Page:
There’ll come a time when all of us must leave here
Then nothing sister Mary can do
Will keep me here with you
As nothing in this life that I’ve been trying
Could equal or surpass the art of dying.
These are the opening lyrics from George Harrison’s The Art of Dying. I’ve wondered what it was like for George when he lay on his death bed as cancer took him in 2001. It is my understanding that he died peacefully, chanting Hare Krishna until the end. He was apparently true to his spiritual practice in the face of the ultimate adversity. In this post, I’d like to examine how we can learn the art of dying while still among the living.
Allow me to begin with an example of how not to do it. When I was six years old, I was walking on a pile of discarded tin cans. I lost my footing and fell to my hands. An old lid sliced my right hand open on the palm. Blood gushed profusely and the next thing I knew my father was carrying me to our car, on the way to the doctor’s office.
I was screaming in terror, “I don’t wanna die! I don’t wanna die!”
“You’re not going to die. You’re going to be okay,” Dad answered soothingly.
My pitiful display of fear at the sight of my own blood was in vivid contrast to the deaths of my father and sister. When I spoke to Dad about his upcoming 80th birthday back in 1995, he said, “I don’t think I’m going to make it.” That was months before the birthday and his health was stable at the time. He seemed to have a premonition of some kind, but he was handling it calmly, even gracefully. When my sister was diagnosed with a deadly melanoma last year, she was told she had only weeks to live. She assured me with the succinct statement, “I’m not in pain and I’m not afraid.” She moved through the ensuing weeks with a peaceful courage that was truly admirable.
Fear of death is common. Our loss of physical form and identity looms as the end of all we know and have. Yet, it seems that most people on the brink are able to find a deep peace in acceptance of their fate. They are able to make it a “good death.” The Art of Dying Well website, created by the Catholic Church of England and Wales, has the following to say about this concept.
“It might seem strange to think of death as something that you can ‘do well’. But, there are few things we would want more for ourselves and our loved ones than a good death.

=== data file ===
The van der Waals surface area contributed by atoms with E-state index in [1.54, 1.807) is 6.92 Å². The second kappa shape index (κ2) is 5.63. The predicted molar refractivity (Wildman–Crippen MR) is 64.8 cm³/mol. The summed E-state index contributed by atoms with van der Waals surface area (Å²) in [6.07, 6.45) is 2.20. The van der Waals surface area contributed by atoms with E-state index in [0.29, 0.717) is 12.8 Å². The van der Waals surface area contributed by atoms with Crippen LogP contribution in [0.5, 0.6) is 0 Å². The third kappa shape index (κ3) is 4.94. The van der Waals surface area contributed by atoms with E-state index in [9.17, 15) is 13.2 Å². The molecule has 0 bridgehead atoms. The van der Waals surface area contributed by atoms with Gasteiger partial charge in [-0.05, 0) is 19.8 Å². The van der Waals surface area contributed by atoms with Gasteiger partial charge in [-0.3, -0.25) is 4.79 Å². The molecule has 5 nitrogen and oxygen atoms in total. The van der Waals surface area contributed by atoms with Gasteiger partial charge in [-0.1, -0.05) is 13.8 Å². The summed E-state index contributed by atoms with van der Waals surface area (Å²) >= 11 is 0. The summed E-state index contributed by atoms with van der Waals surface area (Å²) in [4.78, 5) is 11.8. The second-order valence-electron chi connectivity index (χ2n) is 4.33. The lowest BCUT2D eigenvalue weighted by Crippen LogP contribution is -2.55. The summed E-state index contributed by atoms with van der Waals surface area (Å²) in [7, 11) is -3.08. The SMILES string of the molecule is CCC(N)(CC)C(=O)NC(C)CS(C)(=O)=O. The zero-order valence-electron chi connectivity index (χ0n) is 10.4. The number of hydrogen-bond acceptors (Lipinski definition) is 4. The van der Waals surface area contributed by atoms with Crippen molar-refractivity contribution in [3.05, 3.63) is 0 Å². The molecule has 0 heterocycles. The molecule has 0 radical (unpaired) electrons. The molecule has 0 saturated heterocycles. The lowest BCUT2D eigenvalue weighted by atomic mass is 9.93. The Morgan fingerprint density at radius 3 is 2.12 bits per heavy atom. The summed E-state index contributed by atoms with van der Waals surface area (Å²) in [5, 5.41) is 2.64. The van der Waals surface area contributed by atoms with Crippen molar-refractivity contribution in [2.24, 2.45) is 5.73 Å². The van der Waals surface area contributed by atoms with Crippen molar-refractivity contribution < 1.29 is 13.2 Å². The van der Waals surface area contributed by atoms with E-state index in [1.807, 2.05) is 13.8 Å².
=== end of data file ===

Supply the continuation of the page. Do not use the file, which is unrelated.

If you are dying, it is likely that you will want to be at peace, as comfortable as possible and surrounded by those closest to you. You will probably want to die at home, and you will probably not want invasive treatment if it is clear that there would be little to gain from this.
A circle of support is important. Such a community might include (but is certainly not limited to) family and friends, carers, medics, a chaplain or a priest. This is relevant not just at the moment of death, but throughout the dying process. Having a community of accompaniment throughout the journey can help you to prepare by bringing consolation and spiritual peace.”
Other schools of thought maintain that we sow the seeds for a good death much earlier in our lives. Kahlil Gibran writes: “You would know the secret of death. But how shall you find it unless you seek it in the heart of life?
“The owl whose night-bound eyes are blind unto the day cannot unveil the mystery of light.
“If you would indeed behold the spirit of death, open your heart wide unto the body of life.
“For life and death are one, even as the river and the sea are one.”
We can live mindfully with regard to the time when we transition from these bodies to what lies beyond. In her book, The Seasoned Soul, Eliza Blanchard states in the chapter titled A Guide for the Journey, “Planning our routes to the end, and choosing companions to take it with us, is part of a mature spiritual practice. We learn from many faiths that to give our final journey the attention we would give to any trip adds depth and meaning to our living.
“Many who travel keep journals or blogs. Wouldn’t it be interesting to write down, draw, or imagine how we’d like this leg of our journey to go–what roads of forgiveness, compassion, and peace we might travel?”
The Art of Living leads us to successfully shaping The Art of Dying.